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How a Maine cop who wasn’t even on Facebook became a social media star

“I believe the small stories are the important stories”

BANGOR, Maine — In 2014, after years as a patrol officer and then a detective, Tim Cotton took a different job at the Bangor Police Department and became its public information officer. Among his new responsibilities was maintaining the department’s Facebook page, about which he couldn’t have been less enthusiastic.

“I had no interest,” he says. “Zero interest. It was a difficult transition for me because I didn’t even have a Facebook account at the time.”

What he did have was a sense of humor and he wasn’t afraid to inject it into his accounts of what cops deal with every day, which is humanity at its best and worst. “I just decided to do it the way I was going to do it,” he says of writing the Facebook page. “I ran it by the chief. The chief said, “Do what you want to do—just don’t talk about religion and politics.”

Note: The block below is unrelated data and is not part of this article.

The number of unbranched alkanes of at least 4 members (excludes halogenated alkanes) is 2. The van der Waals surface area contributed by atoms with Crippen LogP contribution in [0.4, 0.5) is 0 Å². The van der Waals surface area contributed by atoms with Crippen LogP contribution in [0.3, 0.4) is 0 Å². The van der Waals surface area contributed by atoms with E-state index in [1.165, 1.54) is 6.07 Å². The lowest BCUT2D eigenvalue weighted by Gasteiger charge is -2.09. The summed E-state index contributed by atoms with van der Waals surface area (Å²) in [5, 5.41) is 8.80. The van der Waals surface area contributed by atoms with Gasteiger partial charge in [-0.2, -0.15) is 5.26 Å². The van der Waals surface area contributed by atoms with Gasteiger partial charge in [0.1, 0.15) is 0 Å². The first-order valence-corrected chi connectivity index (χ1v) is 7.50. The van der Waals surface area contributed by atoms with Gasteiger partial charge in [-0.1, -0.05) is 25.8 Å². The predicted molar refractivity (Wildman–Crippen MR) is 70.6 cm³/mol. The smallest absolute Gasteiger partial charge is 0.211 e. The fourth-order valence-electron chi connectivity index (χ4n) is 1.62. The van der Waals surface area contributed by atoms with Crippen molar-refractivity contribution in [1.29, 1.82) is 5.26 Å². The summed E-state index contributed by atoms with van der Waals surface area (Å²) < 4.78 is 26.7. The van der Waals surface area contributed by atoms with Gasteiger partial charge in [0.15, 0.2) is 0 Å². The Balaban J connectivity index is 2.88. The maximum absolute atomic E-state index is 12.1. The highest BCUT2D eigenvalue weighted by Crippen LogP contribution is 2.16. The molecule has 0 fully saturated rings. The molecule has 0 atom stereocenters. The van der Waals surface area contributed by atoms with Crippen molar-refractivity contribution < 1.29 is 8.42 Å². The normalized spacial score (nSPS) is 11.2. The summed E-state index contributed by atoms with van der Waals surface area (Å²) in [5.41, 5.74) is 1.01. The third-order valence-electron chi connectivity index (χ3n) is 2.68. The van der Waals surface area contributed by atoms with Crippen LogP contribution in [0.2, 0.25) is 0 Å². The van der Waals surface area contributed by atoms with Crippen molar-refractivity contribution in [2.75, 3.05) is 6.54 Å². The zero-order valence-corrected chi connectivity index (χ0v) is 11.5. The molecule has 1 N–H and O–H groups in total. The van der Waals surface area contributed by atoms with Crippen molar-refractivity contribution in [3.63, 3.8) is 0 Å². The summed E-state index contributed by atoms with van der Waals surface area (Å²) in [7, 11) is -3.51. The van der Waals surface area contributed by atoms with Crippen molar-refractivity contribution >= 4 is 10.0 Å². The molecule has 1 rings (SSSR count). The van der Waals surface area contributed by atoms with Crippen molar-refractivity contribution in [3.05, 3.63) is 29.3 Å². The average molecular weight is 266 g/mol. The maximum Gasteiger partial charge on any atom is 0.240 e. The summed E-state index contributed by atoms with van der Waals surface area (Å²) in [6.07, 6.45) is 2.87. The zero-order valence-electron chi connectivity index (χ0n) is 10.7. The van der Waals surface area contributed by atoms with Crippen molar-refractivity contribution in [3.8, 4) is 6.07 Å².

Cotton’s humor and his frequent use of a taxidermied bird known as the Duck of Justice (that’s a story too long to get into here, although countless Mainers are already familiar with it) soon caught on, and the number of people following the department’s Facebook page rocketed from 9,000 to more than 300,000. Along the way Cotton became something of a celebrity, and now he’s written a book with stories from his more than thirty years in law enforcement called “The Detective in the Dooryard.”

“If you offered me the choice between participating in a late-night raid into the den of criminality, or speaking to the arrestees for hours on end,” he writes, “I would always choose the latter. Through the years I turned many a pleasant conversation into a confession, later to become a conviction.”

Cotton likes to talk, to write, to swap tales that have nothing to do with blaring sirens or blazing guns. “I believe the small stories are the important stories,” he writes. “The big stories happen, but they don’t happen that often, and this book isn’t one of them. There are no Feds, dragons, or explosions. There are only stories that I believe are worth telling.”

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